At just over 2.25% for the year to September quarter 2013, underlying inflation in Australia is consistent with the central bank's objective of an average inflation rate of between 2% and 3% a year.
The Reserve Bank of Australia (RBA) expects that, in underlying terms, inflation will stay at or below the centre of the target range until at least mid-2015, with wage growth forecast to remain contained.
In the year to September quarter 2013, Australia's headline inflation rate moderated slightly to 2.2%, and has been broadly stable over the last year, reflecting ongoing strength in the Australian dollar, broad-based competitive pressures within the domestic economy and subdued growth in costs.
The cash rate target as at October 2013 stood at 2.50%, the lowest on record.
Since 1993, the RBA has targeted monetary policy toward an average inflation rate of between 2% and 3% a year over the medium term.
This is considered sufficiently low that it will not distort economic decisions in the community.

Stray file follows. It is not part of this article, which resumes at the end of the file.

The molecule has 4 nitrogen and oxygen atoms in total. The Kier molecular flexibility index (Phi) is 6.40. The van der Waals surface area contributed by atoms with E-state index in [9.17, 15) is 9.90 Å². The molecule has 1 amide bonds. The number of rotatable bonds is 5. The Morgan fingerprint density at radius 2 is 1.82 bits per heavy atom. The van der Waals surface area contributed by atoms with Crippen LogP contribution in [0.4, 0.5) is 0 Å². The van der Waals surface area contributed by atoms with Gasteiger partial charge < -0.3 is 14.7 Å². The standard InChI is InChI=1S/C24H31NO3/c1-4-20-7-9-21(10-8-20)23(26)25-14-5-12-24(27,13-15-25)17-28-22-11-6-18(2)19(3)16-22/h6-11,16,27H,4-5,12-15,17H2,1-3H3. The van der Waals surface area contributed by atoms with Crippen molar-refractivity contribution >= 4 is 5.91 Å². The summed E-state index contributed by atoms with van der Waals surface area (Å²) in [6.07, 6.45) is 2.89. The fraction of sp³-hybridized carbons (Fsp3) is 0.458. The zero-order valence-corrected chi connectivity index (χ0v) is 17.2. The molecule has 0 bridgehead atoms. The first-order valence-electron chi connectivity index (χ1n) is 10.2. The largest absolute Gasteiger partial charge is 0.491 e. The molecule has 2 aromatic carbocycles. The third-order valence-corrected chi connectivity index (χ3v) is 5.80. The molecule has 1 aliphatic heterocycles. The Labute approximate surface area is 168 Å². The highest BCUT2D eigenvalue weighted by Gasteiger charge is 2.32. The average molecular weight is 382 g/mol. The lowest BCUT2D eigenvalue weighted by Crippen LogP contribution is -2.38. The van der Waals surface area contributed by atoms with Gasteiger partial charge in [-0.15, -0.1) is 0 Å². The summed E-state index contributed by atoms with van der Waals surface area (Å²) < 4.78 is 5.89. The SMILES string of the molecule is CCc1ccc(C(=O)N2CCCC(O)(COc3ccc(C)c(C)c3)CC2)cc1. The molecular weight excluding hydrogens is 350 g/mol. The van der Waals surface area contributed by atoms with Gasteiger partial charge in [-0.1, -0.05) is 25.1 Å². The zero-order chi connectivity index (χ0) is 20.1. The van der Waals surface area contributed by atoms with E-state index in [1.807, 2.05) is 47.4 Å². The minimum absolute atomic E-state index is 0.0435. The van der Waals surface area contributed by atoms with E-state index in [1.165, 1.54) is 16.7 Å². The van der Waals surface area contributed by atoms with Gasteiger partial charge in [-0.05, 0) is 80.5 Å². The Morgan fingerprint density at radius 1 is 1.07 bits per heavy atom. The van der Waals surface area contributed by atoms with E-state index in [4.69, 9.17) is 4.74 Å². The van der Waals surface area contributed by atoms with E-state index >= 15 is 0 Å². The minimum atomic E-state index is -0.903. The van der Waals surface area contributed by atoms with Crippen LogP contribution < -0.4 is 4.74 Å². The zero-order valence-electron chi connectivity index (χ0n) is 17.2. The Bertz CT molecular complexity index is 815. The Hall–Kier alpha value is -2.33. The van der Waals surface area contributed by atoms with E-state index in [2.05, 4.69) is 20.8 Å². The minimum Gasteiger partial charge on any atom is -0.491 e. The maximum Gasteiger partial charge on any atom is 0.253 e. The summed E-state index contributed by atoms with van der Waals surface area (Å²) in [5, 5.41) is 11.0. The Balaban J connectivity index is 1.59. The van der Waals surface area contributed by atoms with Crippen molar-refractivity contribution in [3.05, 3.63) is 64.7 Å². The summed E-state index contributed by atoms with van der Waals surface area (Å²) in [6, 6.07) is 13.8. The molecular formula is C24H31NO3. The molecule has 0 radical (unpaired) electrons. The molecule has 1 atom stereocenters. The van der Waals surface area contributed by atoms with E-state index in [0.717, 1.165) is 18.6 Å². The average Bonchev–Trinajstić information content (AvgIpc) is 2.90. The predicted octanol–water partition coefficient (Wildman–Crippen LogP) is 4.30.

The inflation target provides discipline for monetary policy decision making in Australia, serves as an anchor for private sector inflation expectations, and promotes economic growth.
|Country||Consumer prices % change on a year ago1||Short-term interest rates % per annum2|
|Hong Kong SAR||4.6||0.38|
- As at August or September 2013 (data are quarterly for Sydney, Australia and New Zealand).
- 3 month interest rates, as at 26 October 2013.
- Weighted average of 8 capital cities, as at September quarter 2013.
Source: www.economist.com, Markets & data; ABS Cat. No. 6401.0. Consumer Price Index, Australia, September 2013